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Madison’s Drew Hayden (18) pauses dejectedly on the field after the final horn as Jennings County celebrates the Panthers’ 10-6 win over the Cubs on Friday in North Vernon.


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ORV crash fatal for Ripley man
  • Updated

A Ripley County man died Saturday from injuries he suffered in an off-road vehicle (ORV) crash near near Rexville, Indiana.

Tyler D. Asche, 36, of Madison, was traveling downhill in the 9000 block of South County Road 75 West, a gravel road, near the intersection of West County Road 925, a paved road, at approximately 9:25 p.m. when he lost control of his side-by-side ORV, according to the initial investigation by Indiana Conservation Officers.

Asche was not wearing a seatbelt and was partially ejected from the ORV, which overturned onto the driver’s side of the vehicle, according to Indiana Conservation Officer Travis Stewart. Asche was pinned underneath the vehicle when it came to rest on its side.

A passenger in the ORV, James Keyes, 38, of the Holton area, was wearing a safety harness and suffered minor injuries.

Asche, whose residence is about 2 miles from the crash site in southern Ripley County, reportedly had been attending an ATV event in the Rexville area prior to the accident.

First responders lifted the ORV off of Asche and he was transported to the University of Cincinnati Medical Center where he was later pronounced dead. The exact cause of death is pending an autopsy.

Indiana Conservation officers were assisted by Indiana State Police, Ripley County Sheriff’s Department, Friendship Fire Department, Ripley County EMS, and Ripley County Medic Service.

Funeral arrangements are pending at the Stratton-Karsteter Funeral Home in Versailles, Indiana, www. skfuneralhome.com.


A group of dancers perform the pineapple dance, a Oaxacan folk dance, at the 20th Hispanic Cultural Awareness Day on Saturday at Eggleston Community Center in downtown Madison.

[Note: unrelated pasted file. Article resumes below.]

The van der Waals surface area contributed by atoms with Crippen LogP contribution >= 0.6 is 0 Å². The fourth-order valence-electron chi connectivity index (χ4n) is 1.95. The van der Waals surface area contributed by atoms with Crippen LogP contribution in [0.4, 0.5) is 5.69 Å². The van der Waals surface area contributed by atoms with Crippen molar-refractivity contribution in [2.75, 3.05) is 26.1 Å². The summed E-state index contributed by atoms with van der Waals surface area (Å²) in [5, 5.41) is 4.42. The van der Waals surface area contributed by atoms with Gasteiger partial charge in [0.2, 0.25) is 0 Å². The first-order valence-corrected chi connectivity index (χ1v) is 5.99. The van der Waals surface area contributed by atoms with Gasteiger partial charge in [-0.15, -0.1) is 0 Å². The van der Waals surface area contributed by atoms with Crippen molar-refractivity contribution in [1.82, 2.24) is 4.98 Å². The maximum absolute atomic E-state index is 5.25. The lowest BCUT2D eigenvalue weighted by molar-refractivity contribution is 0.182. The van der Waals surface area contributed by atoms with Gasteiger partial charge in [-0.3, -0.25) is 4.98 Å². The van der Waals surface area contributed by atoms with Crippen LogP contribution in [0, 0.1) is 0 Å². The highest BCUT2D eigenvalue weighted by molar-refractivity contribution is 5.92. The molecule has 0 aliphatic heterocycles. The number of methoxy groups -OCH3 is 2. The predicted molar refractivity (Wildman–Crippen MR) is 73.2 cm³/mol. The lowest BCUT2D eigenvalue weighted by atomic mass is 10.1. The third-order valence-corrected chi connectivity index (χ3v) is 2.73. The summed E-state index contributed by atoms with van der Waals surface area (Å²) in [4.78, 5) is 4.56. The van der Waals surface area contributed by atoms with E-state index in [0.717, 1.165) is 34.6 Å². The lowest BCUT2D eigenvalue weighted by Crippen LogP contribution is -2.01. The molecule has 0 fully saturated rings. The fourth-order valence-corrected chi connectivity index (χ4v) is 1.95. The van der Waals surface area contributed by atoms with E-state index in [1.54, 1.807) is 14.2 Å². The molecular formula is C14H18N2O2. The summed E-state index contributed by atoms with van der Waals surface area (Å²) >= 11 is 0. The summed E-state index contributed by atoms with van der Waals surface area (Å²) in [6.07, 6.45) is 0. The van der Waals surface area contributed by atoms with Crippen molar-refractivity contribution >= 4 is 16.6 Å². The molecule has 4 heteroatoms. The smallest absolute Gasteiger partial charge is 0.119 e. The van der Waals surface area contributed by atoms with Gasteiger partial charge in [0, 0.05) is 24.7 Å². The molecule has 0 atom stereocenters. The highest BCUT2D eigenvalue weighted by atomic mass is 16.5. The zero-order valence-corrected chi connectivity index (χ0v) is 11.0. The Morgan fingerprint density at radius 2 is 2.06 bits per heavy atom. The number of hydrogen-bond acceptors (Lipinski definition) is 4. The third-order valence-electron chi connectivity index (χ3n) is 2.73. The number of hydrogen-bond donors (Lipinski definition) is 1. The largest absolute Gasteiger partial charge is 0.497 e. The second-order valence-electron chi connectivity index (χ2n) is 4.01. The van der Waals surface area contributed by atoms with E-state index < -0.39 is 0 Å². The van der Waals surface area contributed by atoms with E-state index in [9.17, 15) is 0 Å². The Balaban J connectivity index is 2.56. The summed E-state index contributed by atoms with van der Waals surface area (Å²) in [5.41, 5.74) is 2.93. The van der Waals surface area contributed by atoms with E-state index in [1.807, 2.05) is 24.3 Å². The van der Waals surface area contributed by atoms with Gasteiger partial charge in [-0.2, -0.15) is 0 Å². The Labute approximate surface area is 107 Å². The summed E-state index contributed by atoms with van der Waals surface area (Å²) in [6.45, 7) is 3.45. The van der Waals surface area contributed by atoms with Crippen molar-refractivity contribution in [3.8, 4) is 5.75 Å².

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City moves forward with traffic calming
  • Updated

Madison’s Board of Public Works and Safety on Monday approved allowing a downtown traffic calming plan to move forward.

Once a current liquid road application is completed on Main Street, there will be a new configuration between Broadway Street and the railroad incline bridge establishing three lanes of traffic — one lane going west, another going east and a turning lane in the middle — when the road is re-striped.

“It’s a strategy about safety,” said Madison Mayor Bob Courtney.

Work on liquid road application is currently underway, completed so far from Jefferson Street to Plum Street. With rain forecast for Tuesday and Wednesday, Deputy Mayor Mindy McGee anticipates that no work will get done this week. Work may take place on Thursday if weather permits, but McGee said she prefers not to get in the way of vendors and visitors who will be in downtown Madison in anticipation of this weekend’s Madison Chautauqua Festival of the Art.

She said liquid road application “has gone well with little interference from the public, driving where they shouldn’t or walking where they shouldn’t” — an issue that proved problematic during earlier crack sealing.

McGee said the traffic calming plan follows studies by professional engineering firms using traffic data by the Indiana Department of Transportation, and police data concerning Main Street accidents. She said the city has also interviewed residents and received considerable feedback supporting traffic calming on Main Street.

McGee added the city received either support for the traffic calming plan or a willingness to give it a chance at public forums to gauge local feedback. She said a couple of people voiced opposition, although one later expressed a willingness to give it a chance.

In addition to transitioning from four lanes to three lanes at Broadway Street, the city hopes to be able to clear up some of the existing confusion in the intersection of Broadway and Main.

She said dotted lines will assist motorists in knowing where to go while making turns onto Broadway, where motorists have often been confused about where lanes go, turning in the wrong place, or turning wide and seeing a red light and stopping in the intersection.

McGee said buffer zones will be expanded to provide more room between traffic and parked cars.

“It is going to safer to park on Main Street,” Courtney said.

Courtney noted in the past some people have driven well over the speed limit on Main Street — as much as 20 mph over the posted 30 mph — and that impacts pedestrians and their safety. The new pattern should slow traffic by a few seconds compared to the current configuration.

“The less than 10 seconds that it takes to go from the West (end) to the East (end) with the new changes, it’s such a small amount of time for a whole lot of public safety,” Eaglin said.

McGee said contrary to rumors, there will be no changes with parking. Parallel parking will continue on all of Main Street.


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